A Political Economy Approach
Edited by Jehoon Park, T. J. Pempel and Heungchong Kim
Chapter 10: Regional Cooperation and the DPRK Nuclear Issue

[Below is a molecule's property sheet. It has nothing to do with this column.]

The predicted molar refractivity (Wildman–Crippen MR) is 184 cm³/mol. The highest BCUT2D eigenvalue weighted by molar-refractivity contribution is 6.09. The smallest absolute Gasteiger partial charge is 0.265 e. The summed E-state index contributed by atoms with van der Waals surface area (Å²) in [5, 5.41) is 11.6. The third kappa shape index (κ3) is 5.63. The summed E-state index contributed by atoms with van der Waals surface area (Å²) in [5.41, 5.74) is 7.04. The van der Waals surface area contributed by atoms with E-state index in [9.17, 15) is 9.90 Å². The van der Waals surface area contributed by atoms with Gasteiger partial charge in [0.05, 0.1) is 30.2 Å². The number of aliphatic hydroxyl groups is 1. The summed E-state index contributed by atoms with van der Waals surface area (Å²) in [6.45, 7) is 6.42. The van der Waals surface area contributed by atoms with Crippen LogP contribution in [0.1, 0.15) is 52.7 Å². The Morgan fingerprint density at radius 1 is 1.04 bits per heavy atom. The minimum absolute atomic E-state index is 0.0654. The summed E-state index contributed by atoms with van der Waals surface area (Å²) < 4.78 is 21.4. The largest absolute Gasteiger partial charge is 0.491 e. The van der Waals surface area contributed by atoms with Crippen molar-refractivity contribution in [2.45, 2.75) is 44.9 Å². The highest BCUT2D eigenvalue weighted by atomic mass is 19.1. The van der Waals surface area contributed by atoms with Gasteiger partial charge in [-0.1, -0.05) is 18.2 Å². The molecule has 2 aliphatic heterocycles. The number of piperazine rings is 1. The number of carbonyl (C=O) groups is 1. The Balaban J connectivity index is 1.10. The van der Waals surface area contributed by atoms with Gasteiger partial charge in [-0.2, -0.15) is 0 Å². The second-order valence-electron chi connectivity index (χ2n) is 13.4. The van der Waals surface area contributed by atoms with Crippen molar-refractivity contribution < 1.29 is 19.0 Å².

10. Regional cooperation and the DPRK nuclear issue1 Wu Chunsi INTRODUCTION: NEW GEOPOLITICAL REALITY IN NORTHEAST ASIA Northeast Asia is a region easily to get worldly attention, because it locates in an important place connecting so-called sea powers and land powers and gathers many major powers in the world. With the end of the Cold War, however, Northeast Asia, like other regions in the world, was free from the bipolar confrontations of world politics and showed some new features different with those in the Cold War. First of all, most countries in the region reoriented the priority of their national goals and put economic development as the major task. Secondly, the development of globalization and the problems that occurred with the globalization provide more chances and requirements for the countries to cooperate with each other. Thirdly, major powers in the region have no intention to involve in armed conflicts with each other, although they may still have some disputes on territorial and sovereignty issues. Lastly but not least importantly, non-traditional security threats, such as terrorism, crossborder crimes, climate change and epidemic diseases require the countries to cooperate with each other, for none of those problems can be resolved by any country alone and the danger of these problems is by no means less than the traditional ones. In the background of the new relations among the major powers in Northeast Asia, the nuclear issue of the Democratic People’s Republic of Korea (DPRK) becomes a long-lasting test for endurable peace in...
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